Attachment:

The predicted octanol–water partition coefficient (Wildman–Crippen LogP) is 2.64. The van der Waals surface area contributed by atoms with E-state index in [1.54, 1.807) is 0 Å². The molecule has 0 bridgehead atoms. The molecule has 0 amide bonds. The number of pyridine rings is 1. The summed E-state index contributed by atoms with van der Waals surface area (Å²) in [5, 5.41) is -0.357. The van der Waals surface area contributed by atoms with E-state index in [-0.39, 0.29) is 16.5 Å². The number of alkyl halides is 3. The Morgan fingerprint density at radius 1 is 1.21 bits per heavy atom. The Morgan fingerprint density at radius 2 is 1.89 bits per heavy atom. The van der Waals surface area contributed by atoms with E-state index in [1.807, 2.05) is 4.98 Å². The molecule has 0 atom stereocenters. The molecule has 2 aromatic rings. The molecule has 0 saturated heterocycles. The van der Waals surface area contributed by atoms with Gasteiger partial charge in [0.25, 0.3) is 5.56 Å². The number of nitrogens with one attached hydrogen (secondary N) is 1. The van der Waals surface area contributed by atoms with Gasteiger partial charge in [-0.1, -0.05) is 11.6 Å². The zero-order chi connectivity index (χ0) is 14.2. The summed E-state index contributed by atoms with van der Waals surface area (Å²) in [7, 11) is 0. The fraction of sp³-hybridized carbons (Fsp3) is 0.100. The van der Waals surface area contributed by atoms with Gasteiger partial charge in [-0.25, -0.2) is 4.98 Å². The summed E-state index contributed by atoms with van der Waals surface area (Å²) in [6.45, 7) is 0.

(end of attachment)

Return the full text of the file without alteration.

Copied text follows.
The predicted octanol–water partition coefficient (Wildman–Crippen LogP) is 2.64. The van der Waals surface area contributed by atoms with E-state index in [1.54, 1.807) is 0 Å². The molecule has 0 bridgehead atoms. The molecule has 0 amide bonds. The number of pyridine rings is 1. The summed E-state index contributed by atoms with van der Waals surface area (Å²) in [5, 5.41) is -0.357. The van der Waals surface area contributed by atoms with E-state index in [-0.39, 0.29) is 16.5 Å². The number of alkyl halides is 3. The Morgan fingerprint density at radius 1 is 1.21 bits per heavy atom. The Morgan fingerprint density at radius 2 is 1.89 bits per heavy atom. The van der Waals surface area contributed by atoms with E-state index in [1.807, 2.05) is 4.98 Å². The molecule has 0 atom stereocenters. The molecule has 2 aromatic rings. The molecule has 0 saturated heterocycles. The van der Waals surface area contributed by atoms with Gasteiger partial charge in [0.25, 0.3) is 5.56 Å². The number of nitrogens with one attached hydrogen (secondary N) is 1. The van der Waals surface area contributed by atoms with Gasteiger partial charge in [-0.1, -0.05) is 11.6 Å². The zero-order chi connectivity index (χ0) is 14.2. The summed E-state index contributed by atoms with van der Waals surface area (Å²) in [7, 11) is 0. The fraction of sp³-hybridized carbons (Fsp3) is 0.100. The van der Waals surface area contributed by atoms with Gasteiger partial charge in [-0.25, -0.2) is 4.98 Å². The summed E-state index contributed by atoms with van der Waals surface area (Å²) in [6.45, 7) is 0.